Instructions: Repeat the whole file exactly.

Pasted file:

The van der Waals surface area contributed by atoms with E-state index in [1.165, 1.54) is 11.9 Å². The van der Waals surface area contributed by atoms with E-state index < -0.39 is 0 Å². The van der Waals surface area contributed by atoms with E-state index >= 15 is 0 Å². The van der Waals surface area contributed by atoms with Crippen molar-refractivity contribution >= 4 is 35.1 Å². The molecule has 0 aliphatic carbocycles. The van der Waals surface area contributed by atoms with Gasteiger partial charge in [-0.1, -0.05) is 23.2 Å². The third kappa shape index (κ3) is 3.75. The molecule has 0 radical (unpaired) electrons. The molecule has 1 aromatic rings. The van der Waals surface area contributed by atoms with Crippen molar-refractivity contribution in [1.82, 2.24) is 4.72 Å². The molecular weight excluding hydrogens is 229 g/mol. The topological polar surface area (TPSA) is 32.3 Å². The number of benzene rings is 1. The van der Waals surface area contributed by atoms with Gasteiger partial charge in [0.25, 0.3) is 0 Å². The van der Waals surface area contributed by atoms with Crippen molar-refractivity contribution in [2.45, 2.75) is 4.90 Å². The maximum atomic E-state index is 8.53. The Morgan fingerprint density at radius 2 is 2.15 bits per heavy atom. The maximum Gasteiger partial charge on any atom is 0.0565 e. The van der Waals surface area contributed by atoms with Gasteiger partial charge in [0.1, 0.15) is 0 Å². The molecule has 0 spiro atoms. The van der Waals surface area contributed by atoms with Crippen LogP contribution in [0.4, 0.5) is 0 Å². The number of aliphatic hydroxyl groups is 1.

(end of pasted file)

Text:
The van der Waals surface area contributed by atoms with E-state index in [1.165, 1.54) is 11.9 Å². The van der Waals surface area contributed by atoms with E-state index < -0.39 is 0 Å². The van der Waals surface area contributed by atoms with E-state index >= 15 is 0 Å². The van der Waals surface area contributed by atoms with Crippen molar-refractivity contribution >= 4 is 35.1 Å². The molecule has 0 aliphatic carbocycles. The van der Waals surface area contributed by atoms with Gasteiger partial charge in [-0.1, -0.05) is 23.2 Å². The third kappa shape index (κ3) is 3.75. The molecule has 0 radical (unpaired) electrons. The molecule has 1 aromatic rings. The van der Waals surface area contributed by atoms with Crippen molar-refractivity contribution in [1.82, 2.24) is 4.72 Å². The molecular weight excluding hydrogens is 229 g/mol. The topological polar surface area (TPSA) is 32.3 Å². The number of benzene rings is 1. The van der Waals surface area contributed by atoms with Gasteiger partial charge in [0.25, 0.3) is 0 Å². The van der Waals surface area contributed by atoms with Crippen molar-refractivity contribution in [2.45, 2.75) is 4.90 Å². The maximum atomic E-state index is 8.53. The Morgan fingerprint density at radius 2 is 2.15 bits per heavy atom. The maximum Gasteiger partial charge on any atom is 0.0565 e. The van der Waals surface area contributed by atoms with Gasteiger partial charge in [0.1, 0.15) is 0 Å². The molecule has 0 spiro atoms. The van der Waals surface area contributed by atoms with Crippen LogP contribution in [0.4, 0.5) is 0 Å². The number of aliphatic hydroxyl groups is 1.